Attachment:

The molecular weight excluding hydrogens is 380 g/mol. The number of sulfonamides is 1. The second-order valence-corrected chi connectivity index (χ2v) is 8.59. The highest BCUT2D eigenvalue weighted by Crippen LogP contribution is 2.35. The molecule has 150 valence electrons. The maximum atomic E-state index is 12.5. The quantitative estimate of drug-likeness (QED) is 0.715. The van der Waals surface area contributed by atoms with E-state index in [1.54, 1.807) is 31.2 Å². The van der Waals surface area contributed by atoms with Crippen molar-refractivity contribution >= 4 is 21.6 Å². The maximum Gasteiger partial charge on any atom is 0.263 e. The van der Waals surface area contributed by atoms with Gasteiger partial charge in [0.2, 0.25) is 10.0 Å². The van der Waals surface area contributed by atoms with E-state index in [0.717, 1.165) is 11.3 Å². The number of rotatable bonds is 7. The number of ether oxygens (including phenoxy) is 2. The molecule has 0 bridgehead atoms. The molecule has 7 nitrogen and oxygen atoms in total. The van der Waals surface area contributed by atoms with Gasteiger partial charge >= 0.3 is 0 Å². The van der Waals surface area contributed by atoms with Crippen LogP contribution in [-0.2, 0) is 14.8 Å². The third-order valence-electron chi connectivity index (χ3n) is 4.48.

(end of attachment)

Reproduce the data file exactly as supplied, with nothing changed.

The molecular weight excluding hydrogens is 380 g/mol. The number of sulfonamides is 1. The second-order valence-corrected chi connectivity index (χ2v) is 8.59. The highest BCUT2D eigenvalue weighted by Crippen LogP contribution is 2.35. The molecule has 150 valence electrons. The maximum atomic E-state index is 12.5. The quantitative estimate of drug-likeness (QED) is 0.715. The van der Waals surface area contributed by atoms with E-state index in [1.54, 1.807) is 31.2 Å². The van der Waals surface area contributed by atoms with Crippen molar-refractivity contribution >= 4 is 21.6 Å². The maximum Gasteiger partial charge on any atom is 0.263 e. The van der Waals surface area contributed by atoms with Gasteiger partial charge in [0.2, 0.25) is 10.0 Å². The van der Waals surface area contributed by atoms with E-state index in [0.717, 1.165) is 11.3 Å². The number of rotatable bonds is 7. The number of ether oxygens (including phenoxy) is 2. The molecule has 0 bridgehead atoms. The molecule has 7 nitrogen and oxygen atoms in total. The van der Waals surface area contributed by atoms with Gasteiger partial charge >= 0.3 is 0 Å². The van der Waals surface area contributed by atoms with Crippen LogP contribution in [-0.2, 0) is 14.8 Å². The third-order valence-electron chi connectivity index (χ3n) is 4.48.